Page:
All shippers in the U.S. have to follow the regulations for shipping hazardous materials and dangerous goods established by the Title 49 Code of Federal Regulations (CFR). In addition, they have to meet the unique requirements of the parcel carrier that is transporting their hazardous materials or dangerous goods.

If you’ve ever shipped HAZMAT or dangerous goods according to federal and carrier regulations, you probably know that carriers charge different surcharges for different items. These surcharges are based on specific criteria, but generally speaking, they’re based on the levels of danger that different items present. You can safely assume that the more dangerous the item, the more it will cost to ship.

There are several reasons it is important to anticipate the right surcharges and forecast them correctly prior to shipping new HAZMAT items, but perhaps the most compelling reason is that knowing the total cost beforehand can help prevent people from being tempted to cut corners in an effort to reduce costs later on. Hazardous materials and dangerous goods surcharges are real pain points for some companies. Unlike other carrier surcharges, they cannot be negotiated.

How do companies try to cut corners? The most egregious offenders ship without disclosing that their materials are HAZMAT at all. Other companies simply classify their HAZMAT items and dangerous goods inaccurately in order to assess lower surcharges. 

Of course, not all shippers try to cut corners; most shippers that aren’t following regulations simply don’t realize that they’re shipping hazardous items or classifying them incorrectly. The problem is that whether mistakes are made intentionally or unintentionally, they can result in serious consequences. 

The government can charge shippers extremely high fines for not adhering to the Title 49 CFR. According to the U.S. Department of Transportation Pipeline and Hazardous Materials Safety Administration (PHMSA) website, “Federal hazardous materials law has set $50,000 as the maximum civil penalty that may be assessed for a violation with $250 as the minimum civil penalty, except for training violations which are set at a minimum of $450.” Shippers may also face legal trouble. The PHMSA website states, “If an inspection has revealed violations warranting the initiation of a civil penalty enforcement case, the matter is referred to PHMSA’s Office of Chief Counsel.” 

Think of how important it is to classify freight using the standards established by the National Motor Freight Classification (NMFC) when shipping LTL freight. It is equally or more important to classify hazardous materials and dangerous goods using the Title 49 CFR.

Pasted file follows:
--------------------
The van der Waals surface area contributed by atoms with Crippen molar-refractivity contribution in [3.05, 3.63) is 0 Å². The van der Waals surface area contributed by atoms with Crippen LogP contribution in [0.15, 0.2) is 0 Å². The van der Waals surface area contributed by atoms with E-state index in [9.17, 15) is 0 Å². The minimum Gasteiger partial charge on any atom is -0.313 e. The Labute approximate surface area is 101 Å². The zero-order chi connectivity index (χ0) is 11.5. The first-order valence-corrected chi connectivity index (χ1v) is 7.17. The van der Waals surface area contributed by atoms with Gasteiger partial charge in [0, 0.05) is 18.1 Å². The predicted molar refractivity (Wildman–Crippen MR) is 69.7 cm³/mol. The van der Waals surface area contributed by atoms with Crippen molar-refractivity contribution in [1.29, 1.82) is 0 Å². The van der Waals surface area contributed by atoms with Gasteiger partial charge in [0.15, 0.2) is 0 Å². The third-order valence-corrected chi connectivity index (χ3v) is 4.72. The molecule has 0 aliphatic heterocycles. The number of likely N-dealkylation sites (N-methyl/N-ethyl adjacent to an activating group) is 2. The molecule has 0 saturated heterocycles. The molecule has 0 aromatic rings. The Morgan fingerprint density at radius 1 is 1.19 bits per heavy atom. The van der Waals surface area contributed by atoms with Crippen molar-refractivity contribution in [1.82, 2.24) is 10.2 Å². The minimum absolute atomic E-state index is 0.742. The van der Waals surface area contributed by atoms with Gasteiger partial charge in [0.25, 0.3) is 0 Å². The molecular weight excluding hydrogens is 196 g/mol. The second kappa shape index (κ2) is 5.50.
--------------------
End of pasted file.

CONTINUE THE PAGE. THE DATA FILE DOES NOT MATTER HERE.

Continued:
How can you ensure that your company classifies all items in accordance with government regulations and carrier requirements?

Candy Cook, president of DGI Training Center, the largest dangerous goods transportation training company in the U.S., says it all begins with awareness and training. In a recent conversation, Cook explained, “A lot of shippers may be unaware that what they're shipping is hazardous. Ignorance is no excuse for not following regulations. You have to be aware of what you’re shipping to get the information and training you need. If you ship dangerous goods, every single person in your company needs general awareness and function-specific training according to duties. This applies to shippers, freight forwarders, carriers, drivers and everyone in the shipping train.”

Carriers actually require HAZMAT and dangerous goods shippers to be trained and certified. While they don’t train and certify shippers themselves, they will often sponsor training sessions by third parties that result in certification. There are many third parties that provide HAZMAT and dangerous goods training and certification programs that are recognized by parcel carriers. 

Just as it is up to shippers to know their surcharges and plan accordingly, it is up to shippers to get the right training and carrier-recognized certifications and adhere to regulations. Not adhering to regulations may not only result in fines, but damage shipper-carrier relationships. (If you don’t abide by the rules, your carrier may simply opt to stop working with you.) Taking the necessary steps to ship hazardous materials and dangerous goods properly is worth the effort. The risks associated with doing anything else are just too great.

Mikael Trapper, Managing Partner, BridgeNet Solutions, has worked in the logistics industry since she graduated from Fordham University with a degree in Economics and English. Mikael joined the BridgeNet team in 2008, and now manages Xonar, BridgeNet's propriety visibility dashboard. She currently serves on the board of the Midwest Chapter of Women in Logistics and Delivery Services Council. For more information, visit